By Kumar Ritesh, Founder and CEO, CYFIRMA
Cyberattacks are expected to increase exponentially in volume and sophistication, yet defences remain rudimentary. Overwhelmingly, security efforts by most organizations focus on building strong defensive walls designed to keep malicious actors, viruses and programs out; the reality is that these defensive walls will only last until the attackers find a way to jump over the wall.
Organizations must move towards ensuring their systems, networks, environment and data are resilient and capable of self-defence.
Drawing references from biology
The battle between the virus and its target (in biological terms, the “host”) has been going on in biological organisms for millions of years. Through evolution, human beings have developed sophisticated defence systems that block external viruses and bacteria and at the same time monitor and attack internal threats. Just like the COVID-19 pandemic the world is witnessing right now, new virus strains will develop, and over time, the human physiology will develop antibodies to fend off attacks.
Our skin is the first layer of defence, acting as a sophisticated barrier much like a firewall. Skin prevents external threats and can repair itself after an attack. Its capabilities are complemented by the work of the immune system, which acts as a second layer of defence.
Our immune system is like a self-policing, machine-learning mechanism. It monitors the internal environment of the body; defines and learns what is considered normal cell behaviour; and when an anomaly occurs, reacts to it in real time.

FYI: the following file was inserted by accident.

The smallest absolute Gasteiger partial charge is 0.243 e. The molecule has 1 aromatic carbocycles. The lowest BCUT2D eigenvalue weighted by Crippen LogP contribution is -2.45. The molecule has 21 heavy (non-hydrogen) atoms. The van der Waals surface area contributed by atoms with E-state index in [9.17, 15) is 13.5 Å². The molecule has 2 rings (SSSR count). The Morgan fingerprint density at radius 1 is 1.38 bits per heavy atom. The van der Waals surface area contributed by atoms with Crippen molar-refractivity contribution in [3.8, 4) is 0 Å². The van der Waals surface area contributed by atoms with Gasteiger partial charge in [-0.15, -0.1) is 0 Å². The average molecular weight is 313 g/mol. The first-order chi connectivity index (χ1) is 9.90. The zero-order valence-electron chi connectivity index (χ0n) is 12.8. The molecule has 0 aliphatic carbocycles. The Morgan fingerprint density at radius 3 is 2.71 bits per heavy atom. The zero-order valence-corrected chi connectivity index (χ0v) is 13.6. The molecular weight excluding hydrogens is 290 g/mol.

The future of cyber security lies in self-defence systems
While the human body is unable to win every battle against viruses and foreign elements, its self-monitoring, learning and healing capabilities provide insight into how future cyber security solutions should work.
The self-defence system should be able to identify abnormal foreign elements, activities, programmes and mal-codes using adaptive machine learning based on an understanding of normal system, application and data flow behaviour.
The system should also be able to independently restore normal functionality by making foreign elements and malicious programs dysfunctional.
Self-Defence Systems Framework
I see four key elements as fundamental components of self-defence systems. These core elements are essentially the refining of an automated set of rules designed to monitor system behaviour, diagnose potential abnormalities, reactivate the system by removing malicious components and, finally, incorporate new normal / abnormal behavioural patterns into the system.
These capabilities are made possible by increasing the core elements of artificial intelligence, machine learning and predictive analytical technologies.
Continuously check against baseline, enrich the decision engine with ‘inside-out’ and ‘outside-in’ intelligence to identify new threats
Identification of the abnormal attribute and correlation of situations
Revitalization with state-based revival model by making bad functions, unknown programs and foreign executables dysfunctional
Acclimatize and immunize by embedding new normal/abnormal patterns in decision-making engines
Technology that augments the four core elements
Using historical behaviour mapping and analysis, self-defence systems should make real-time recommendations for action to be taken in response to an external ‘abnormal’ event. This is also commonly defined as adaptive machine learning, which would involve:
In addition, artificial intelligence should enable autonomous system remediation and acclimatizing of new patterns by:
In summary, the next frontier of cyber security solutions will most probably be self-defence systems that continuously find, respond to and recover from new threats. This type of system will reduce the risk of attack significantly; more important, it will reduce the attractiveness of an organization as a hacking target for threat actors.